By Harper Harmon
So you have a big idea for your business that you want to see make millions in revenue and bring to life both in terms of offering services and building the infrastructure and headquarters to make it happen. Except you have a small problem; you don’t have the capital to do it with. This is why you need to approach lenders, venture capitalists or partner investors to raise the capital you need and do it the right way. There are other politics that go into your approach to investors that cover details such as how much of an ownership stake they’ll get in the company, but for now the main idea is to make them want to invest in your company.
Developing Your Plan
The first step you’ll need to sell investors on your business is to have a business plan construed and written into something you know is realistic. To be clear, the business plan is not your business pitch, which is what you use to grab investors’ attention in the short run before really getting into the major details. But your business plan explains in more detail how your company works, how you expect it to grow, what its leadership and management structure will look like, what your marketing plan is and what its financial management will look like. More likely than not, the investors you target will want to see this first, but if they like it then comes your pitch.
Making A Good Pitch
There are different kinds of pitches you might present to investors or loan officers, and most times you get an opportunity to do so it will be a formal pitch that usually includes a slide presentation and in some cases flyers or tangible products. But sometimes you might run into these investors in an informal setting such as an elevator or taxicab and give them an elevator pitch. What’s important is that all pitches you make have attention grabbing details and really actually show these investors why investing in your company will be a great decision for them. It’s important to really practice these pitches, not necessarily as simply a robotic memorized line, but in a way that that shows enthusiasm and confidence to investors. But it’s most important to make sure you know your business in and out and are prepared to answer all questions.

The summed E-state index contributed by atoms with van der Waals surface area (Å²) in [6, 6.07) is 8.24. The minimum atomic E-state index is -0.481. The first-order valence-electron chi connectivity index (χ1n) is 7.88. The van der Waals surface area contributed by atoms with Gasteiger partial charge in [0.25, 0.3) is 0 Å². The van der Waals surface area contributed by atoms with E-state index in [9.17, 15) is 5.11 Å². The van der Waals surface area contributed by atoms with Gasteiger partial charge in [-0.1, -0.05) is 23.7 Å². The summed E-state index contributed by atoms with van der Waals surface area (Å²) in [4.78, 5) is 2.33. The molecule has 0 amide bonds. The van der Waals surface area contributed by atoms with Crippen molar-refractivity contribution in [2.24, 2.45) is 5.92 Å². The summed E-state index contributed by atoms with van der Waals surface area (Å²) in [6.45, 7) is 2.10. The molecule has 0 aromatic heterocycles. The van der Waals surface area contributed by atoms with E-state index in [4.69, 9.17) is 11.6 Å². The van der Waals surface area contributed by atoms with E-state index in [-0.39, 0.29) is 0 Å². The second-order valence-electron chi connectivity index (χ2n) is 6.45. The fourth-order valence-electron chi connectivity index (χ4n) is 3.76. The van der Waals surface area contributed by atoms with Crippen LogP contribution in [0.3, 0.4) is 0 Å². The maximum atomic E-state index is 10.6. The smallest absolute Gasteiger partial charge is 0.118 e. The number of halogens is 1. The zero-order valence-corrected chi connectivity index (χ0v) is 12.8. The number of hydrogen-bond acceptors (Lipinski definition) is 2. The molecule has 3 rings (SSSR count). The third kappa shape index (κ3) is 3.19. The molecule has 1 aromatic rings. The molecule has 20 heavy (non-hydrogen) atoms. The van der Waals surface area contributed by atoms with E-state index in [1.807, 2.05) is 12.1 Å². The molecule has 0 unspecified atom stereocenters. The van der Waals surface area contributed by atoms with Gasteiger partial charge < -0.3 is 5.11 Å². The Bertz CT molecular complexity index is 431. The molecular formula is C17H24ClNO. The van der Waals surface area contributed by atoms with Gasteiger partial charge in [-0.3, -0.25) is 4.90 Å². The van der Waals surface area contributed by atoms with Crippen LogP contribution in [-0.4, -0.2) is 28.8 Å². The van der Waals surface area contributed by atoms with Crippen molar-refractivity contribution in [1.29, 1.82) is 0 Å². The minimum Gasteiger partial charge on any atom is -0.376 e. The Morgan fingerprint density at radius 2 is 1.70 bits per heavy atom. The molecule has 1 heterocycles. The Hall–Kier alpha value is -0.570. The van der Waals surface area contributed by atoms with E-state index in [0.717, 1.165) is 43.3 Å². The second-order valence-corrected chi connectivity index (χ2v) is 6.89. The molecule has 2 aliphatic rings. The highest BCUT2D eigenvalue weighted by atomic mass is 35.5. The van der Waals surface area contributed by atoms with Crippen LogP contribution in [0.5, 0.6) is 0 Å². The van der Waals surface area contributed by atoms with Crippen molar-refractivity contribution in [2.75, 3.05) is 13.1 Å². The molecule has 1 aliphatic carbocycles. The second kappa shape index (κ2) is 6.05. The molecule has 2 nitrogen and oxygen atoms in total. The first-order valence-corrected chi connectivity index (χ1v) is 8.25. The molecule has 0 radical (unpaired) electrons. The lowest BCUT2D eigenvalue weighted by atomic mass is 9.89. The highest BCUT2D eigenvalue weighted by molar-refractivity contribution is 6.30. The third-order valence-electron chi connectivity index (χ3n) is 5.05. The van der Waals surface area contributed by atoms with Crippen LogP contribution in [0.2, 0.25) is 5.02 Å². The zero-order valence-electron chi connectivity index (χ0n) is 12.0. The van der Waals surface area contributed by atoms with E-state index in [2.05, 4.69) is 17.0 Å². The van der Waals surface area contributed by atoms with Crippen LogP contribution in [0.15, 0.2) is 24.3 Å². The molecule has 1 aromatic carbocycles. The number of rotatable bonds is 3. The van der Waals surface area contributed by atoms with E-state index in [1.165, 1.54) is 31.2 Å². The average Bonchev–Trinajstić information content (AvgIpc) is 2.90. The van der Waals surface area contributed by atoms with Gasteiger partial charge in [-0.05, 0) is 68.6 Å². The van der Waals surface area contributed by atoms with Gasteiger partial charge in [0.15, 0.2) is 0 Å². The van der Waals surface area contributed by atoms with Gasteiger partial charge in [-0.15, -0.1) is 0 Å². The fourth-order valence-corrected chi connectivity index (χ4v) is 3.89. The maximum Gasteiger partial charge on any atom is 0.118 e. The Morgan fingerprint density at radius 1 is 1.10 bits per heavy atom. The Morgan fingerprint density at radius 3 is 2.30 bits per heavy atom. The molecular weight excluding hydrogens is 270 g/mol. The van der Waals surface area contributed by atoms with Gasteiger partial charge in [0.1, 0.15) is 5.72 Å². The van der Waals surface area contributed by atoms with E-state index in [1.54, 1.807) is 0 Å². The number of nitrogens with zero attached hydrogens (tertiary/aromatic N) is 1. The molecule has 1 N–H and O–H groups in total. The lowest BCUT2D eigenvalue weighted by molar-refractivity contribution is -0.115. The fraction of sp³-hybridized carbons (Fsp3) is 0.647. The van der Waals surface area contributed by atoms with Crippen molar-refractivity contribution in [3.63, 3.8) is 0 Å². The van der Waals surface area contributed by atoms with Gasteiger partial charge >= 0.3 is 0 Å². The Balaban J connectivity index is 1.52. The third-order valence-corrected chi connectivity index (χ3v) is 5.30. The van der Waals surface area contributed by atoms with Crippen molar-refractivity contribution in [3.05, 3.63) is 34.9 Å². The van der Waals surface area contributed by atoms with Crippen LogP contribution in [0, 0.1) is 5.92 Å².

Exit Strategy For Your Business
Part of your business plan and a question that will likely come up at some point is “what is your business exit strategy?” This is a plan for what you will do in the case of both business success and failure. It might be your plan to sell the business or transfer ownership once it’s reached a certain amount in profits, or it might be how you plan to close up shop if things don’t work out the way you planned. The exit strategy is a very important detail your investors will need to know so that they know their money won’t be at high risk when investing in your business.
Connecting And Finding Investors
You’ve probably heard the old saying about “it’s not what you know but who you know” many times, and in the case of investors that is very much the same. You may find it easier to bring your plan to light in front of investors that you have somewhat of a connection to already, such as people your college professor knows or people a friend might introduce you to at a networking event. Having someone who can vouch for your experience, innovation and people skills is likely to garner more attention to investors rather than just approaching them as a total stranger in the office. Either way, your relationship to these investors is going to become important especially if you strike a deal for funding your business with them.
Harper Harmon I am a freelance writer and blogger who focuses on business, health and other various topics. I graduated with a bachelor’s degree in communication from UCLA and currently reside in Santa Cruz with my dog, Sassy.